News round-up by DDW’s Megan Thomas for 28 June – 2 July
This week in news
The last year and a half has accelerated the virology scene at a pace that was previously unseen, and not exclusively for Covid-19. Vaccines continue to be an unquestionably important part of how we move through the world and with regards to drug development, and this week Megan Thomas has picked the news which showcases bold and important drug discovery taking place in this regard.
Johnson & Johnson has announced data that demonstrated its single-shot Covid-19 vaccine generated strong, persistent activity against the rapidly spreading Delta variant and other highly prevalent SARS-CoV-2 viral variants. In addition, the data showed that the durability of the immune response lasted through at least eight months, the length of time evaluated to date. The two preprint study summaries have been submitted to bioRxiv.
Two US Phase I clinical trials of a novel candidate malaria vaccine have found that the regimen conferred unprecedentedly high levels of durable protection when volunteers were later exposed to disease-causing malaria parasites.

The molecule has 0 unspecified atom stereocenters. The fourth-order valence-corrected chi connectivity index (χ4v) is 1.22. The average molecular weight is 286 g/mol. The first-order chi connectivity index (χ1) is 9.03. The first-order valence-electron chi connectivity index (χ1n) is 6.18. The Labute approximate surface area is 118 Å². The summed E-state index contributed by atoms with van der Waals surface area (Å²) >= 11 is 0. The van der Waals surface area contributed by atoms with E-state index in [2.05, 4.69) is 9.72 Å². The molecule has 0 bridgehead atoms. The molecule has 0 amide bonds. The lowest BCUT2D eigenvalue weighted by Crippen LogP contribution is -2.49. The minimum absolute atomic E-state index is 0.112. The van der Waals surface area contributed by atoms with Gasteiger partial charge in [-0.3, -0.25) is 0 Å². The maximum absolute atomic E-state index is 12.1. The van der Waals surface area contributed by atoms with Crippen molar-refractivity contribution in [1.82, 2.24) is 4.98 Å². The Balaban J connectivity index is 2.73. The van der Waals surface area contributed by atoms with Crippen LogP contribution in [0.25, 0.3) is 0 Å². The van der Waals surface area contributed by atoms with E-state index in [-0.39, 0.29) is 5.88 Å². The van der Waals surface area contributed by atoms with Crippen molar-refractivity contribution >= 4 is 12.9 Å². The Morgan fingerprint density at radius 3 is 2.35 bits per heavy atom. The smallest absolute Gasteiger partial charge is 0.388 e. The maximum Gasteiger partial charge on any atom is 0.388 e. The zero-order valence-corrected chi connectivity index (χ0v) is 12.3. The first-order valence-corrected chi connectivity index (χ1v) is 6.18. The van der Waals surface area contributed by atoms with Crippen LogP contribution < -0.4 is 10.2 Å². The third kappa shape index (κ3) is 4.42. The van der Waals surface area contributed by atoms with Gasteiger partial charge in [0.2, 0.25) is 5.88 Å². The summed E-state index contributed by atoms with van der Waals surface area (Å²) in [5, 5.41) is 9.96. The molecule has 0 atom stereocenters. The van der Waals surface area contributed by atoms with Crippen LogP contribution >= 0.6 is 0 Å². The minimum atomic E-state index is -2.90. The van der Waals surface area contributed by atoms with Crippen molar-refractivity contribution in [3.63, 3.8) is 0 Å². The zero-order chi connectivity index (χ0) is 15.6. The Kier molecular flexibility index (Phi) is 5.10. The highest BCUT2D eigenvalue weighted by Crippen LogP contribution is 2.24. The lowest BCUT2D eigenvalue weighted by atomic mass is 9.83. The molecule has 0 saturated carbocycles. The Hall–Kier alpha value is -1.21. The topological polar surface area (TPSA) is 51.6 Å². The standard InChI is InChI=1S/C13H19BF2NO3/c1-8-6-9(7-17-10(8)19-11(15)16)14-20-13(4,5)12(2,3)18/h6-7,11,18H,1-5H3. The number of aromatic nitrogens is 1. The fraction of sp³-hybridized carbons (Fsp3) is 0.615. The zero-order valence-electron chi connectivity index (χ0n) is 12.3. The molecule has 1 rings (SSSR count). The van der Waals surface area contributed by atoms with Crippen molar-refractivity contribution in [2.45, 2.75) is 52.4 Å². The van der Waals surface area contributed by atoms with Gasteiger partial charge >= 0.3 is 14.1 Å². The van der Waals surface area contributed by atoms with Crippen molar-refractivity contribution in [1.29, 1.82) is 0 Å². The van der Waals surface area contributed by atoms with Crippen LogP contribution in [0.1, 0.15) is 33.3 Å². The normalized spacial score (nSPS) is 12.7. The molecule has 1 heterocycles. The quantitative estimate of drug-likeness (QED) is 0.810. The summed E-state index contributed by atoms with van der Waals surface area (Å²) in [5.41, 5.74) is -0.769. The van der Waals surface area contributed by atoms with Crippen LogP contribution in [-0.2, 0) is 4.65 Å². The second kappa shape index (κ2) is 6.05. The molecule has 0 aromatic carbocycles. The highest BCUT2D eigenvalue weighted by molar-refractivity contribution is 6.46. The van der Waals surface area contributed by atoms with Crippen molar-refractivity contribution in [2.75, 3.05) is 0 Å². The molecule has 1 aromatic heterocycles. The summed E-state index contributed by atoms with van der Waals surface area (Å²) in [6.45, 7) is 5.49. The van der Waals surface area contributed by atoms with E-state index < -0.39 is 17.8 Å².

Two doses of the Oxford-AstraZeneca Covid-19 vaccine induce lower levels of antibodies that are able to recognise and fight the SARS-CoV-2 Delta variant (B.1.617.2) than against other strains. These laboratory findings from the Francis Crick Institute and the National Institute for Health Research (NIHR) UCLH Biomedical Research Centre are published as a Research letter in The Lancet.
Sanofi will invest approximately €400 million annually in a vaccines mRNA Centre of Excellence. The centre will work to accelerate the development and delivery of next-generation vaccines by bringing together approximately 400 dedicated employees integrating end-to-end mRNA vaccine capabilities with dedicated R&D, digital, and chemistry, manufacturing and controls (CMC) teams across sites at Cambridge, MA (US) and Marcy l’Etoile, Lyon (France).